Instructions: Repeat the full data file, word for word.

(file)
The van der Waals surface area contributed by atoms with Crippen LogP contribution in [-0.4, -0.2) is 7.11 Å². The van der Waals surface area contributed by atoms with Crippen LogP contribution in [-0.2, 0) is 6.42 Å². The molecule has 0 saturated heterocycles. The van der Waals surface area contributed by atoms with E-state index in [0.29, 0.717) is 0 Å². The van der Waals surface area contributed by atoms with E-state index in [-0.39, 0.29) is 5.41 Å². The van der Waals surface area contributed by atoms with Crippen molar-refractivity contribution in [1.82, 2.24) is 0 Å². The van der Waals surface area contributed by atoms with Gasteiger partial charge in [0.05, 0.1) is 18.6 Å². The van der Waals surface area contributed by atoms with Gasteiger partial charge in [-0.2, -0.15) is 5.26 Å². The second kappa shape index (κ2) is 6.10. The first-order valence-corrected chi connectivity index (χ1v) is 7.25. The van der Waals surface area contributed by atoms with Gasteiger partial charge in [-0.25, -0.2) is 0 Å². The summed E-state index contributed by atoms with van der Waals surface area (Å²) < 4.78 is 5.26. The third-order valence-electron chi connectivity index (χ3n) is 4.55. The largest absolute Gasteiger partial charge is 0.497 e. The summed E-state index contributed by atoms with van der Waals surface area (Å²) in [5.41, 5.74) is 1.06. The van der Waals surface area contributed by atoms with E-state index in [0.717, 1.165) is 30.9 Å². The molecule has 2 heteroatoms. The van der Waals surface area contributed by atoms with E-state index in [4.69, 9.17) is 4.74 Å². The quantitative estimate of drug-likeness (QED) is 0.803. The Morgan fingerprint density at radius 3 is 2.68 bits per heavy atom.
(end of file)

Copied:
The van der Waals surface area contributed by atoms with Crippen LogP contribution in [-0.4, -0.2) is 7.11 Å². The van der Waals surface area contributed by atoms with Crippen LogP contribution in [-0.2, 0) is 6.42 Å². The molecule has 0 saturated heterocycles. The van der Waals surface area contributed by atoms with E-state index in [0.29, 0.717) is 0 Å². The van der Waals surface area contributed by atoms with E-state index in [-0.39, 0.29) is 5.41 Å². The van der Waals surface area contributed by atoms with Crippen molar-refractivity contribution in [1.82, 2.24) is 0 Å². The van der Waals surface area contributed by atoms with Gasteiger partial charge in [0.05, 0.1) is 18.6 Å². The van der Waals surface area contributed by atoms with Gasteiger partial charge in [-0.2, -0.15) is 5.26 Å². The second kappa shape index (κ2) is 6.10. The first-order valence-corrected chi connectivity index (χ1v) is 7.25. The van der Waals surface area contributed by atoms with Gasteiger partial charge in [-0.25, -0.2) is 0 Å². The summed E-state index contributed by atoms with van der Waals surface area (Å²) < 4.78 is 5.26. The third-order valence-electron chi connectivity index (χ3n) is 4.55. The largest absolute Gasteiger partial charge is 0.497 e. The summed E-state index contributed by atoms with van der Waals surface area (Å²) in [5.41, 5.74) is 1.06. The van der Waals surface area contributed by atoms with E-state index in [0.717, 1.165) is 30.9 Å². The molecule has 2 heteroatoms. The van der Waals surface area contributed by atoms with E-state index in [4.69, 9.17) is 4.74 Å². The quantitative estimate of drug-likeness (QED) is 0.803. The Morgan fingerprint density at radius 3 is 2.68 bits per heavy atom.